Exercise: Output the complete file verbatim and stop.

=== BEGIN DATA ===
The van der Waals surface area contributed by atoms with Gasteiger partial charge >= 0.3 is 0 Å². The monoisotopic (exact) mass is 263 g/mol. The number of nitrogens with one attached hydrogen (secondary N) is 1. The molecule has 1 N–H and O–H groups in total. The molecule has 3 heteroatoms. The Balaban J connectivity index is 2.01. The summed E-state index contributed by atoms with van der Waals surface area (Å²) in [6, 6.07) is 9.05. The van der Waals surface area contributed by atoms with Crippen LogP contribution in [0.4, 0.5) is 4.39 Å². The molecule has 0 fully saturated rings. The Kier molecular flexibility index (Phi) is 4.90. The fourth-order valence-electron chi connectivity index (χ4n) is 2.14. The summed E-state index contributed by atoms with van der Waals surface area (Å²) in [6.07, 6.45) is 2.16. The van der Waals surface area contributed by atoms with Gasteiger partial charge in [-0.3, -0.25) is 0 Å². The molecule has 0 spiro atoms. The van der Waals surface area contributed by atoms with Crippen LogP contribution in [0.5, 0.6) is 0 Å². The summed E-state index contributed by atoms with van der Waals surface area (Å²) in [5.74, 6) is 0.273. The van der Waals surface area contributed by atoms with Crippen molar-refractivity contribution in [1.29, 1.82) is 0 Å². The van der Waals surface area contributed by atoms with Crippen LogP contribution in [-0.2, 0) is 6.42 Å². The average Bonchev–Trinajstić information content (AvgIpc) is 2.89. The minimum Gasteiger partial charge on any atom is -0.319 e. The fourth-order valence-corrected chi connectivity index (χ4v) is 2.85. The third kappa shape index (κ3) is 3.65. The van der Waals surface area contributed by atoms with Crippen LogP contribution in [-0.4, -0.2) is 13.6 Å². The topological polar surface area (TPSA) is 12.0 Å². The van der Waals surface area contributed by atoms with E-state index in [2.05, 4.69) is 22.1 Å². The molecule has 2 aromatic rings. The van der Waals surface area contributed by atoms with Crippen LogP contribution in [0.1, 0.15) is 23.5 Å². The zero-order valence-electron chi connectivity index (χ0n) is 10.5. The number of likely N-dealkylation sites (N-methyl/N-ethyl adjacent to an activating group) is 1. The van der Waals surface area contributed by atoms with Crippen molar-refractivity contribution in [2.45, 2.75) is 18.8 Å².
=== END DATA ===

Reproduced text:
The van der Waals surface area contributed by atoms with Gasteiger partial charge >= 0.3 is 0 Å². The monoisotopic (exact) mass is 263 g/mol. The number of nitrogens with one attached hydrogen (secondary N) is 1. The molecule has 1 N–H and O–H groups in total. The molecule has 3 heteroatoms. The Balaban J connectivity index is 2.01. The summed E-state index contributed by atoms with van der Waals surface area (Å²) in [6, 6.07) is 9.05. The van der Waals surface area contributed by atoms with Crippen LogP contribution in [0.4, 0.5) is 4.39 Å². The molecule has 0 fully saturated rings. The Kier molecular flexibility index (Phi) is 4.90. The fourth-order valence-electron chi connectivity index (χ4n) is 2.14. The summed E-state index contributed by atoms with van der Waals surface area (Å²) in [6.07, 6.45) is 2.16. The van der Waals surface area contributed by atoms with Gasteiger partial charge in [-0.3, -0.25) is 0 Å². The molecule has 0 spiro atoms. The van der Waals surface area contributed by atoms with Crippen LogP contribution in [0.5, 0.6) is 0 Å². The summed E-state index contributed by atoms with van der Waals surface area (Å²) in [5.74, 6) is 0.273. The van der Waals surface area contributed by atoms with Crippen molar-refractivity contribution in [1.29, 1.82) is 0 Å². The van der Waals surface area contributed by atoms with Crippen LogP contribution in [-0.2, 0) is 6.42 Å². The average Bonchev–Trinajstić information content (AvgIpc) is 2.89. The minimum Gasteiger partial charge on any atom is -0.319 e. The fourth-order valence-corrected chi connectivity index (χ4v) is 2.85. The third kappa shape index (κ3) is 3.65. The van der Waals surface area contributed by atoms with Crippen LogP contribution in [-0.4, -0.2) is 13.6 Å². The topological polar surface area (TPSA) is 12.0 Å². The van der Waals surface area contributed by atoms with E-state index in [2.05, 4.69) is 22.1 Å². The molecule has 2 aromatic rings. The van der Waals surface area contributed by atoms with Crippen LogP contribution in [0.1, 0.15) is 23.5 Å². The zero-order valence-electron chi connectivity index (χ0n) is 10.5. The number of likely N-dealkylation sites (N-methyl/N-ethyl adjacent to an activating group) is 1. The van der Waals surface area contributed by atoms with Crippen molar-refractivity contribution in [2.45, 2.75) is 18.8 Å².